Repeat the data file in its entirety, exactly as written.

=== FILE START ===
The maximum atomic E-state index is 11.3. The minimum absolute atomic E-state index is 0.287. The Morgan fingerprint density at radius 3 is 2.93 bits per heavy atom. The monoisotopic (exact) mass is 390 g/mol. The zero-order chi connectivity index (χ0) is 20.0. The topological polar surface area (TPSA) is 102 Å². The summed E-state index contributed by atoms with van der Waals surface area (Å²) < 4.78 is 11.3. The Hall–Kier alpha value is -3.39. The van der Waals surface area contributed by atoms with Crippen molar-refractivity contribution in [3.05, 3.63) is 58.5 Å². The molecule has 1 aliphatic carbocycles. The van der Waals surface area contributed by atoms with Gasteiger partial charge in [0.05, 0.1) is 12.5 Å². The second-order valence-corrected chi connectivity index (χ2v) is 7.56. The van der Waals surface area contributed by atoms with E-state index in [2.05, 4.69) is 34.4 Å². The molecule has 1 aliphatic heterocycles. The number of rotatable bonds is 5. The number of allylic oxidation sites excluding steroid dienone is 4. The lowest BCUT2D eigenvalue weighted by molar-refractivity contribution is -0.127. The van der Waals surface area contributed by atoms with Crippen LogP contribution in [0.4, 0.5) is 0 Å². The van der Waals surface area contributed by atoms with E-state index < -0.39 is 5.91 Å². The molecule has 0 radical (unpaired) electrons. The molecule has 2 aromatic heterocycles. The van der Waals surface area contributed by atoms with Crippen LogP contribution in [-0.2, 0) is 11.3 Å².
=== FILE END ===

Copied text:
The maximum atomic E-state index is 11.3. The minimum absolute atomic E-state index is 0.287. The Morgan fingerprint density at radius 3 is 2.93 bits per heavy atom. The monoisotopic (exact) mass is 390 g/mol. The zero-order chi connectivity index (χ0) is 20.0. The topological polar surface area (TPSA) is 102 Å². The summed E-state index contributed by atoms with van der Waals surface area (Å²) < 4.78 is 11.3. The Hall–Kier alpha value is -3.39. The van der Waals surface area contributed by atoms with Crippen molar-refractivity contribution in [3.05, 3.63) is 58.5 Å². The molecule has 1 aliphatic carbocycles. The van der Waals surface area contributed by atoms with Gasteiger partial charge in [0.05, 0.1) is 12.5 Å². The second-order valence-corrected chi connectivity index (χ2v) is 7.56. The van der Waals surface area contributed by atoms with E-state index in [2.05, 4.69) is 34.4 Å². The molecule has 1 aliphatic heterocycles. The number of rotatable bonds is 5. The number of allylic oxidation sites excluding steroid dienone is 4. The lowest BCUT2D eigenvalue weighted by molar-refractivity contribution is -0.127. The van der Waals surface area contributed by atoms with Crippen LogP contribution in [0.4, 0.5) is 0 Å². The van der Waals surface area contributed by atoms with E-state index < -0.39 is 5.91 Å². The molecule has 0 radical (unpaired) electrons. The molecule has 2 aromatic heterocycles. The van der Waals surface area contributed by atoms with Crippen LogP contribution in [-0.2, 0) is 11.3 Å².